It’s an incredibly overdesigned game, with a world that’s as big as the actual planet Earth, and a complex mechanic for extracting gold and crafting it, and all kinds of other little doo-dads. But it contains numerous features that seem like they’d made for an incredibly frustrating player experience. For instance, it appears that characters of all levels are allowed to engage in combat with each other. This means that level 50s (or whatever) can attack level 1s. That is crazy. There are some major jerks in online games. You know that some level 50 person would just run around ganking newbs hundreds of times. People would get killed ALL the time. And the fights would never be fun, since you’d always severely overpower the other person. Furthermore, if you don’t hide your equipment in time, then other players can steal it off your corpse!

Now, I played on Everquest’s Player vs. Player service for a long time. And that was a game with PVP rules that were much, much less annoying than the ones in the fictional T’Rain. But it was still an incredibly aggravating experience that I don’t think many people would go for. I just don’t believe that any game would actually be created in this way.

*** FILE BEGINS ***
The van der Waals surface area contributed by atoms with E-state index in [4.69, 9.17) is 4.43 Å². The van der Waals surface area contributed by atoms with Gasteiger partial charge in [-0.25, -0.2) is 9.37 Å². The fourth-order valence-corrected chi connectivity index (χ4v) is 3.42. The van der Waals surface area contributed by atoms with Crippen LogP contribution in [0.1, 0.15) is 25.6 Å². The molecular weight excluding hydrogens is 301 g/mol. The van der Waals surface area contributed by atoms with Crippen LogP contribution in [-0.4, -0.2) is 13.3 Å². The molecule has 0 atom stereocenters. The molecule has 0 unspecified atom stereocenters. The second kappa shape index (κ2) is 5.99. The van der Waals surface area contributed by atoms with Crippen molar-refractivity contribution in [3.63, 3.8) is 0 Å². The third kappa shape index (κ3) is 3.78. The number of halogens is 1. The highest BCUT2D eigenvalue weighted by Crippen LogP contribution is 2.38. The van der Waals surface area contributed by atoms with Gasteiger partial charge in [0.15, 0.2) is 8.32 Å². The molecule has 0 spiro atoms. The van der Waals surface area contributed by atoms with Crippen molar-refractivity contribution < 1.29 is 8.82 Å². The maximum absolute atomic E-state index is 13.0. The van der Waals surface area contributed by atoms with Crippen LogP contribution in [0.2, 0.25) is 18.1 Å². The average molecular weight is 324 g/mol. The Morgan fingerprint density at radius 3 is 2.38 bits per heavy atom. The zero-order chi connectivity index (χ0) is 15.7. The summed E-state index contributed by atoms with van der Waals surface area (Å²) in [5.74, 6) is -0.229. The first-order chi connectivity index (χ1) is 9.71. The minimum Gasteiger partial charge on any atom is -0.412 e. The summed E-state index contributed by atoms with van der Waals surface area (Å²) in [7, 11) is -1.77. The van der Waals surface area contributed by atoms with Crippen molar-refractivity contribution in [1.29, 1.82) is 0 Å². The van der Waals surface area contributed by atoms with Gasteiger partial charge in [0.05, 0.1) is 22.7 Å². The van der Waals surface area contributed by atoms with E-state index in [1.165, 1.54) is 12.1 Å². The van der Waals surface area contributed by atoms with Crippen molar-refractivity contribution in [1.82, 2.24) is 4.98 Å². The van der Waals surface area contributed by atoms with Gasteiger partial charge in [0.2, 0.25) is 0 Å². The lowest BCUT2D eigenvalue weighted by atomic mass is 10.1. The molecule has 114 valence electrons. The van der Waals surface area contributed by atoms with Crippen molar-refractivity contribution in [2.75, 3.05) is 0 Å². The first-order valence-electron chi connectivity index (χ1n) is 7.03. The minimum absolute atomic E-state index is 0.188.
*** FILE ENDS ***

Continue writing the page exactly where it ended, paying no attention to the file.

And that’s okay. It’s fine to create a game that wouldn’t, in real life, be very much fun, if you’re creating it as a satire of all the ways that real online games aren’t actually that much fun. But no one in the novel ever complains about how horrible T’Rain is. Instead, they all create characters and are instantly sucked into it and seem to have just about the most amazing time ever with it.

Oh, also, despite taking up hundreds of pages, the game has literally no function within the plot. The only way it matters is as a vector for a computer virus to infect a key character’s computer in one of the early chapters. If, instead of saying “Oh no, I got a virus from this computer game!” the character had instead said, “Oh no, I got this virus from looking at porn,” then every single T’Rain section could’ve been lifted out with no problems.

It’s inelegant, and I don’t like it.

In The Shadow Of Young Girls In Flower

Before I abandoned the series*, one part of Neal Stephenson’s Baroque cycle (apparently) impressed itself in my mind. It’s a part where Daniel Waterhouse tries to explain to Robert Hooke the reason why the public does not consider him to be as great a man as Isaac Newton: